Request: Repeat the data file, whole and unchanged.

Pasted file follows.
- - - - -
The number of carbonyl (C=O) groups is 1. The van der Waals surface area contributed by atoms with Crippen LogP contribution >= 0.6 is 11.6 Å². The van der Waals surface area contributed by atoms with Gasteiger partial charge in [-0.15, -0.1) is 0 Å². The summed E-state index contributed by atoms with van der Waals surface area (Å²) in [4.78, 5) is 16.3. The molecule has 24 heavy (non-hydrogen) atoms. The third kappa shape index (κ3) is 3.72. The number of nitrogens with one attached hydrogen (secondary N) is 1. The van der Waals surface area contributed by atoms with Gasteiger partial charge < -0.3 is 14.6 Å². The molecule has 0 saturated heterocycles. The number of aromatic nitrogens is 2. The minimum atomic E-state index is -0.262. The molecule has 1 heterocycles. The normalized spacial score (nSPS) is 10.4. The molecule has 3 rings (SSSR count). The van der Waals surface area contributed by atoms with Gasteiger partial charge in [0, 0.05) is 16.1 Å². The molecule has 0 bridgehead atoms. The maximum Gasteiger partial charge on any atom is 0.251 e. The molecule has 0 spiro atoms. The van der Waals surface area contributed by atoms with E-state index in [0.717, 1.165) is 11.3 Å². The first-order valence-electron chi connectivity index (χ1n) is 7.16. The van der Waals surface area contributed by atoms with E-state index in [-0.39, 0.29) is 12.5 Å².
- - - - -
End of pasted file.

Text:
The number of carbonyl (C=O) groups is 1. The van der Waals surface area contributed by atoms with Crippen LogP contribution >= 0.6 is 11.6 Å². The van der Waals surface area contributed by atoms with Gasteiger partial charge in [-0.15, -0.1) is 0 Å². The summed E-state index contributed by atoms with van der Waals surface area (Å²) in [4.78, 5) is 16.3. The molecule has 24 heavy (non-hydrogen) atoms. The third kappa shape index (κ3) is 3.72. The number of nitrogens with one attached hydrogen (secondary N) is 1. The van der Waals surface area contributed by atoms with Gasteiger partial charge < -0.3 is 14.6 Å². The molecule has 0 saturated heterocycles. The number of aromatic nitrogens is 2. The minimum atomic E-state index is -0.262. The molecule has 1 heterocycles. The normalized spacial score (nSPS) is 10.4. The molecule has 3 rings (SSSR count). The van der Waals surface area contributed by atoms with Gasteiger partial charge in [0, 0.05) is 16.1 Å². The molecule has 0 bridgehead atoms. The maximum Gasteiger partial charge on any atom is 0.251 e. The molecule has 0 spiro atoms. The van der Waals surface area contributed by atoms with E-state index in [0.717, 1.165) is 11.3 Å². The first-order valence-electron chi connectivity index (χ1n) is 7.16. The van der Waals surface area contributed by atoms with E-state index in [-0.39, 0.29) is 12.5 Å².